The magnanimous WPC Isa Urquhart felt that, despite her adventitious apprehension of the dewy-eyed person claiming to be both Dr Frangible Arbuthnot – of whom she had certainly heard, even corresponded with by email regarding his developments of the Rorschach Tests, but never encountered in person – and The Gadfly – for who in the Scottish Crime and it's Detection World, together with the related spheres of Law and Justice, Philosophy and Religion, Fine Art and Quantum Mechanics, had not heard of this semi-mythical Super Hero who had unmasked so many of the most dastardly figures inhabiting that Dark and Immoral Sphere of Influence which trades on human misery and the corruption of so many Souls? - and she now felt herself to be in a Catch-22: for by unmasking (as it were, though he presently wore no mask) The Gadfly, she could in fact put his very life in danger, not to mention the incalculable damage unleashed upon to the forces of Laura Norder - so named after the previous-but-one Lord Chief Justice, Lady Laura Norder of Kilmardinny - and to what beneficial end; but should he have information pertinent to the Case of The Car in the Bushes, was it not her duty to investigate him with all the incredible and esoteric powers at her disposal? and so she hummed a merry ditty from The Pirates of Penzance as she drove to The Cowgate and Grassmarket Community Policing Hub by the rather circuitous and scenic route, at this very moment taking herself and her passenger past Seton Sands and heading towards North Berwick!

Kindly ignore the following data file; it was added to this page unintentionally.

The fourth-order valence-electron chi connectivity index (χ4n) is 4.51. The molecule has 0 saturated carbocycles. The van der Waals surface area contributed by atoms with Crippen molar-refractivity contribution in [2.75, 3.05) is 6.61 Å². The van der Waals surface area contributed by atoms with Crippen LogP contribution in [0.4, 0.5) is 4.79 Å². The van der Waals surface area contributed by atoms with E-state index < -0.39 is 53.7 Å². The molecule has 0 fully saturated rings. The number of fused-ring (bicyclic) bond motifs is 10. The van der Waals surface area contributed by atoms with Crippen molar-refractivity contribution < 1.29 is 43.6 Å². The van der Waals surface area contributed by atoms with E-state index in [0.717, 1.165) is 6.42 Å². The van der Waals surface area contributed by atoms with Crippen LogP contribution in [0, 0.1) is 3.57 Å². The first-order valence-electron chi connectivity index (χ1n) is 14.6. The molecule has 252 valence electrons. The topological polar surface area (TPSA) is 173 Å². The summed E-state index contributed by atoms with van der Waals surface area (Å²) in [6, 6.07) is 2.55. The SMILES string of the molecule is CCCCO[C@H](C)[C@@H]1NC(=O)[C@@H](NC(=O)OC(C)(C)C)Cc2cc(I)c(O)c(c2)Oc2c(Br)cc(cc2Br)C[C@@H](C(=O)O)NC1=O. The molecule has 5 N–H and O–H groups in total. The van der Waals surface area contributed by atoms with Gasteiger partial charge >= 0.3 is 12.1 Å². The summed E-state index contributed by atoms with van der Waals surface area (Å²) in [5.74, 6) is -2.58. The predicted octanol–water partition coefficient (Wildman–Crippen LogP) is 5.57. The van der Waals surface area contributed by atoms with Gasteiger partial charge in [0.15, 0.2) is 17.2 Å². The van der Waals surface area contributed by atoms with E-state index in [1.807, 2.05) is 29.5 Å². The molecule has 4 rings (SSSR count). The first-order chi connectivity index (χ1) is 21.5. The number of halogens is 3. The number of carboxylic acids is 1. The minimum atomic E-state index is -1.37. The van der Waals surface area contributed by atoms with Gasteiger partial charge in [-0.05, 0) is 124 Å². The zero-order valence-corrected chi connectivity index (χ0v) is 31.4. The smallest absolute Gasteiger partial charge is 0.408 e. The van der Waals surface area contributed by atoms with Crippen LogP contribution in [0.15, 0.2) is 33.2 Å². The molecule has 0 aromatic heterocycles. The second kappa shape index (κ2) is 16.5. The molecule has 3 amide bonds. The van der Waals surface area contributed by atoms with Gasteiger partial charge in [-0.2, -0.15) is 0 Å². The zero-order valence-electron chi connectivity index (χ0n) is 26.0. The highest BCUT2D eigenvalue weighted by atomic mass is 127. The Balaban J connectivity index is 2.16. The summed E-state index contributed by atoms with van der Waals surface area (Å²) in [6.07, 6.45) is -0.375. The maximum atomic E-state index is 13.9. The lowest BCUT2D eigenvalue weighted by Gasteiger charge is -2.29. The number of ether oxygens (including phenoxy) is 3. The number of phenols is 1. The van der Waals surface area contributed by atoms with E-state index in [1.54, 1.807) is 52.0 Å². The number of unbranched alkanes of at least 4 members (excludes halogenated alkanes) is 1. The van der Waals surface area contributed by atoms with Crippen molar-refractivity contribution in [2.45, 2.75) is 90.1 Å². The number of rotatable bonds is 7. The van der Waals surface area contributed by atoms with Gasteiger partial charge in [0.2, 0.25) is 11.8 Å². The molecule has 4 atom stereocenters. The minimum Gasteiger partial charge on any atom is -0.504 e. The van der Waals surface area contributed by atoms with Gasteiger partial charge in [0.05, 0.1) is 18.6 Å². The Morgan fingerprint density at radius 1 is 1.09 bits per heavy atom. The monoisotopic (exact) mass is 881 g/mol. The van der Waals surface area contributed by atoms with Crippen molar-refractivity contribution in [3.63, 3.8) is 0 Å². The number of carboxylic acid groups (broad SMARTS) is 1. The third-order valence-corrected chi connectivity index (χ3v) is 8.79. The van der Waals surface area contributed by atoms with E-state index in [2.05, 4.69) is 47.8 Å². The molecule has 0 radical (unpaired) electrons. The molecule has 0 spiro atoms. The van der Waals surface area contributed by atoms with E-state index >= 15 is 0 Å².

When the emergency services arrived – first, an Ambulance, which followed the route of the car which had ploughed through the hedge, across the field to the car where it stood, nose first in the bushes; next a Fire Engine which took that route also; and then a Police Panda which followed the other two; and before The Gadfly could follow, a SOCO Van which blocked the gap in the hedge, and just like a birdsmouth in the carpentry of constructing beams and rafters, acted as a birdsmouth to prevent unwonted movement around the opening which also became definably closed with yellow 'Crime Scene' tape; and it was then that Dr Frangible Arbuthnot noticed that the cows were gone, that there were no signs that they had even been present, and that as the SOCOs made their way towards the car, carrying their bags and boxes of cameras, rulers and evidence bags, a couple looking quite camelious, having their backs laden with tents and protective clothing, one of the uniformed WPCs from the Panda was hurrying back towards him and he began to realise that all was not as it had been; the insouciant WPC Isa Urquhart invited The Gadfly to sit with her in his car and he noticed that she sat in the driver's seat (of his car, and removed his keys from the ignition) and asked him to explain exactly what had happened and writing down in her notebook exactly what he told her had happened; and he began to feel like the hapless accused in a kangaroo court; after which she asked him, with that casual inscrutability for which she is highly esteemed by the Justiciary of Edinburgh, why he was wearing a Pink Tutu and nothing else, he informed her that as well as being Dr Frangible Arbuthnot of Edinburgh University and a member of Professor Carolina Moonbeam's Forensic Science Department, highly regarded for the development of that department's particular and quite revolutionary adaptations of the Rorschach Test which had helped the Constabulary to apprehend many malefactors and practitioners of malfeasance, and a renowned logophile in his own right – said rather primly with his hands on his bare knees and it was all the naturally humorous WPC could do to maintain her professional sternness – he was also The Gadfly, Edinburgh's own Super Hero which was when WPC Urquhart cautioned him, produced her handcuffs and fastened them around his wrists and radioed to The Cowgate and Grassmarket Community Policing Hub that she had a suspect in custody and would bring him in straight away!